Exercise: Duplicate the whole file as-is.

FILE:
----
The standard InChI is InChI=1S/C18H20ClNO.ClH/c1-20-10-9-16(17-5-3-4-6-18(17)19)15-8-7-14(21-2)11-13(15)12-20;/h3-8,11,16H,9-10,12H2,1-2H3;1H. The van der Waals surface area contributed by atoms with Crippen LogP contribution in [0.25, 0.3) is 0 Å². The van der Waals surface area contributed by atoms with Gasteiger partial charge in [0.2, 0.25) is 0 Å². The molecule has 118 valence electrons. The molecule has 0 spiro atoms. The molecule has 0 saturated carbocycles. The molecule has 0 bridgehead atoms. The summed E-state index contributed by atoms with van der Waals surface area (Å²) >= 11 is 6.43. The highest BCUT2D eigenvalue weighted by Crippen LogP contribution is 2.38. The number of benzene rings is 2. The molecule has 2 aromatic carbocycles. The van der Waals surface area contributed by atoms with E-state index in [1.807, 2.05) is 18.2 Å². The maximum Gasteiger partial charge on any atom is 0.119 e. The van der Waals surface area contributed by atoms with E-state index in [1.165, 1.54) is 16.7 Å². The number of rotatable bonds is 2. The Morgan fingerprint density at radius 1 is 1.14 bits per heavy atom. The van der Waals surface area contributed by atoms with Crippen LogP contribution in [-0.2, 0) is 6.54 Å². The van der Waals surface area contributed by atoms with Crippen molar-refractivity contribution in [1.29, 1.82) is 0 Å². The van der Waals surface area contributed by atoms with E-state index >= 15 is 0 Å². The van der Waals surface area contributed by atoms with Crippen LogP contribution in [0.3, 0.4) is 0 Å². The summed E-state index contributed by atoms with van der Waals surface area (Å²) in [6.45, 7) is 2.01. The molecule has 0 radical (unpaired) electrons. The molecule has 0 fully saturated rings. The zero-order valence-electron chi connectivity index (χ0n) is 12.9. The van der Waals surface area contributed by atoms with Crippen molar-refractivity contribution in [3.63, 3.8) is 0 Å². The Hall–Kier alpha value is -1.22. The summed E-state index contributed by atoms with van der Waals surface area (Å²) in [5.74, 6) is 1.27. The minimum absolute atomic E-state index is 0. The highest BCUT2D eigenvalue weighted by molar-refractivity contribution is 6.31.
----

The standard InChI is InChI=1S/C18H20ClNO.ClH/c1-20-10-9-16(17-5-3-4-6-18(17)19)15-8-7-14(21-2)11-13(15)12-20;/h3-8,11,16H,9-10,12H2,1-2H3;1H. The van der Waals surface area contributed by atoms with Crippen LogP contribution in [0.25, 0.3) is 0 Å². The van der Waals surface area contributed by atoms with Gasteiger partial charge in [0.2, 0.25) is 0 Å². The molecule has 118 valence electrons. The molecule has 0 spiro atoms. The molecule has 0 saturated carbocycles. The molecule has 0 bridgehead atoms. The summed E-state index contributed by atoms with van der Waals surface area (Å²) >= 11 is 6.43. The highest BCUT2D eigenvalue weighted by Crippen LogP contribution is 2.38. The number of benzene rings is 2. The molecule has 2 aromatic carbocycles. The van der Waals surface area contributed by atoms with E-state index in [1.807, 2.05) is 18.2 Å². The maximum Gasteiger partial charge on any atom is 0.119 e. The van der Waals surface area contributed by atoms with E-state index in [1.165, 1.54) is 16.7 Å². The number of rotatable bonds is 2. The Morgan fingerprint density at radius 1 is 1.14 bits per heavy atom. The van der Waals surface area contributed by atoms with Crippen LogP contribution in [-0.2, 0) is 6.54 Å². The van der Waals surface area contributed by atoms with Crippen molar-refractivity contribution in [1.29, 1.82) is 0 Å². The van der Waals surface area contributed by atoms with E-state index >= 15 is 0 Å². The van der Waals surface area contributed by atoms with Crippen LogP contribution in [0.3, 0.4) is 0 Å². The summed E-state index contributed by atoms with van der Waals surface area (Å²) in [6.45, 7) is 2.01. The molecule has 0 radical (unpaired) electrons. The molecule has 0 fully saturated rings. The zero-order valence-electron chi connectivity index (χ0n) is 12.9. The van der Waals surface area contributed by atoms with Crippen molar-refractivity contribution in [3.63, 3.8) is 0 Å². The Hall–Kier alpha value is -1.22. The summed E-state index contributed by atoms with van der Waals surface area (Å²) in [5.74, 6) is 1.27. The minimum absolute atomic E-state index is 0. The highest BCUT2D eigenvalue weighted by molar-refractivity contribution is 6.31.